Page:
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Gorgeous colors and grain patterns have resulted in the exploitation of this beautiful species for use in production of "Hongmu" furniture. It looks similar in appearance to Kiaat/Muninga, another member of the Pterocarpus genus. We only have a few hundred BF of this endangered species left and don't expect to get any more when it runs out.
Longhi is an African wood with similar working properties to its more well-known cousin, Anegre. Its color varies from a greyish-white to beige to pinkish-brown color, which slightly darkens with age and UV-ray exposure. Its generally light appearance makes sapwood difficult to distinguish. Its grains are typical straight (though occasionally interlocked) and its texture ranges between fine and medium-fine. It can sometimes possess mottled or subtle tiger-striped figuring.
The wood must be carefully dried, as it is susceptible to fungus. It is considered to be moderately durable, and moderately stable. Longhi has a solid strength-to-weight ratio, which makes it a popular choice for flooring and decking.
Heartwood can vary from pale yellow to a light, muted reddish brown; sapwood is grayish-white. There are many species of Birch, worldwide; it is one of the most popular woods, ironically, for both veneer and utility applications. Figured pieces are the more desirable for veneer, with wide, dramatic curly figuring (similar to Cherry) decorating the surface.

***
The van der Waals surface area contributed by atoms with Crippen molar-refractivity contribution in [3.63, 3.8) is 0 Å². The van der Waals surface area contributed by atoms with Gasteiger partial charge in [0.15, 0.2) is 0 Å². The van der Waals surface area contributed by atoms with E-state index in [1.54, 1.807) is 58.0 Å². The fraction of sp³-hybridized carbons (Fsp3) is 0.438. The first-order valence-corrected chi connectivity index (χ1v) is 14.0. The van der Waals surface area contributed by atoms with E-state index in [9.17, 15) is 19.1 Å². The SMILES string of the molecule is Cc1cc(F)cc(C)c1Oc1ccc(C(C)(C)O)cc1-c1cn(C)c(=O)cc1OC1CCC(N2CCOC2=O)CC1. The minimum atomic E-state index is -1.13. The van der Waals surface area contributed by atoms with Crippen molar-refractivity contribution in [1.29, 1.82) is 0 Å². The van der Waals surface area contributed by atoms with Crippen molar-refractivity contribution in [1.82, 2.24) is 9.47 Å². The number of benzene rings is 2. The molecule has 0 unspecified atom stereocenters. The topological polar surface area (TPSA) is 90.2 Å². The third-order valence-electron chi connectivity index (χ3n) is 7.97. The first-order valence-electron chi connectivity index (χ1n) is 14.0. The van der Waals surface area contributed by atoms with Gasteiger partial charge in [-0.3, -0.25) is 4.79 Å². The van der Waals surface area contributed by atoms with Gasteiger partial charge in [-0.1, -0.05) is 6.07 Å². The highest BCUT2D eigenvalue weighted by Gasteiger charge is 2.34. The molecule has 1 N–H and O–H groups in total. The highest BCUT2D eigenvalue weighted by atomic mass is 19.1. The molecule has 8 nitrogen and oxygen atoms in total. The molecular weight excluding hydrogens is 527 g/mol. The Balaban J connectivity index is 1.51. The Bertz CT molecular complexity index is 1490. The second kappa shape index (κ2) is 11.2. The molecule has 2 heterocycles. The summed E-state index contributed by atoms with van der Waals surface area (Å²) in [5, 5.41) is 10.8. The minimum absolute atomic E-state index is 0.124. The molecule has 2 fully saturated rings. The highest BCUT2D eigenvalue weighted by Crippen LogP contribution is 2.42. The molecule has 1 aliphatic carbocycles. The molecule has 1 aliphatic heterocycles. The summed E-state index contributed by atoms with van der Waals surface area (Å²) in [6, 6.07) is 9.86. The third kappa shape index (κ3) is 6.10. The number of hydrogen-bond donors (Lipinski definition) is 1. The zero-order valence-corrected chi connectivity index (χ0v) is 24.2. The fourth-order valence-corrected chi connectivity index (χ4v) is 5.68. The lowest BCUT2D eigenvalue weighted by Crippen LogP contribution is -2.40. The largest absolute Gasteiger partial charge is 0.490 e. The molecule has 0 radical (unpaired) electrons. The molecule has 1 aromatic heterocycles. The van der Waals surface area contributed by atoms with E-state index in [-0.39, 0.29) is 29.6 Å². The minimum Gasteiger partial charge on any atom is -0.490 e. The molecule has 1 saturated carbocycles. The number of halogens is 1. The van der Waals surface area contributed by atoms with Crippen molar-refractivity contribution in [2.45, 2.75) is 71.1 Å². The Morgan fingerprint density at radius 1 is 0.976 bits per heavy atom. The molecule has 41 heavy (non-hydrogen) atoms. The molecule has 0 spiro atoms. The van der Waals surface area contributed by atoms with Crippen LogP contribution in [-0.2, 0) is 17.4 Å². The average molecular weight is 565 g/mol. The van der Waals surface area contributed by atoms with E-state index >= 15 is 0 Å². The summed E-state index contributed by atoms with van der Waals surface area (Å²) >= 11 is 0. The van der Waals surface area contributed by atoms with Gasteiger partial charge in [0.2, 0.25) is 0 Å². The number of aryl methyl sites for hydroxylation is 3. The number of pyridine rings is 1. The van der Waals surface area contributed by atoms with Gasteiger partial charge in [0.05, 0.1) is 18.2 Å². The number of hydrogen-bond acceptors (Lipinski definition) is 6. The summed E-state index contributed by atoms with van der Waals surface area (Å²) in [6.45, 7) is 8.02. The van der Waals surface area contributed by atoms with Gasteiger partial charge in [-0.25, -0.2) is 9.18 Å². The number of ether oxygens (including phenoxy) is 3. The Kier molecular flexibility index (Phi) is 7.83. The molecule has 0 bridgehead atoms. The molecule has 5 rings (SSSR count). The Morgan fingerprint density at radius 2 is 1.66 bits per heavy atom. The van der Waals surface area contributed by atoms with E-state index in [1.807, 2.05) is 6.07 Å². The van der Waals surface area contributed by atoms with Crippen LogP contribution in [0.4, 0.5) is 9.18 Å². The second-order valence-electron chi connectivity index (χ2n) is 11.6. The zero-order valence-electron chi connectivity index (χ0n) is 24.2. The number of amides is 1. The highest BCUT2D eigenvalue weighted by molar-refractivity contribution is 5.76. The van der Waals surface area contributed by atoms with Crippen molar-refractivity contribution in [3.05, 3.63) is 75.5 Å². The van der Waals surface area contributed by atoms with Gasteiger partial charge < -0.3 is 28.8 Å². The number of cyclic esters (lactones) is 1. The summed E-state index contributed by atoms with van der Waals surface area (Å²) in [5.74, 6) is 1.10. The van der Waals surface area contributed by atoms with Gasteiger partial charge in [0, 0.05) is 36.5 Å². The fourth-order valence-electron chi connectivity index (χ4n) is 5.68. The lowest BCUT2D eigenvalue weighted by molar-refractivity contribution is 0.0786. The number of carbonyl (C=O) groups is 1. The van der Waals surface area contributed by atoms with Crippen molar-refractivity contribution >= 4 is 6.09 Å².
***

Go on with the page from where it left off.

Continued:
American Birch works easily -- it turns, glues and finishes well -- although most boards have very little natural luster. It's a versatile wood that can be used for a number of different applications, but it needs to be protected, as the wood will decay when exposed to the elements. (... and if left unprotected will rot.)
Considered to be the most abundant hardwood in the Pacific Northwest region of the United States, Red Alder has long been used in the region for furniture and cabinetry production -- as well as being a popular choice for electric guitar bodies dating back to when the instrument first went into mass production, in the 1950's. Ranging in color from a light tan to reddish brown, Alder has a soft, lightweight stature -- which makes the wood very easy to work, and it finishes and glues well.
Red Alder is usually sold in two different grades: knotty, and clear. Clear grades are most desired by cabinet and furniture crafters. Many such tradesmen compare the wood's cooperative disposition to that of Black Cherry.
Although technically a hardwood, care must be taken with Alder until finished as its surface can be rather soft (thus, denting easily). The wood is decidedly non-durable, so confining its use to indoor applications and treating the wood with some type of hardening finish (such as lacquer) is recommended.
Black Walnut has long been considered one of the US's most durable hardwoods, and one of its most popular. Prized for its typically deep chocolate color (often highlighted by red or purple streaks and/or tint), straight grains (though sometimes irregular), fine texture and warm luster, the wood has an excellent strength-to-weight ratio and is considered to have solid dimensional stability after drying. Its cooperative grain structure and moderate density give Black Walnut excellent working properties, which have made it coveted by fine furniture craftsmen for centuries.
While there remains a robust domestic supply, the demand for this wood also remains constant. It is considered a premium domestic hardwood.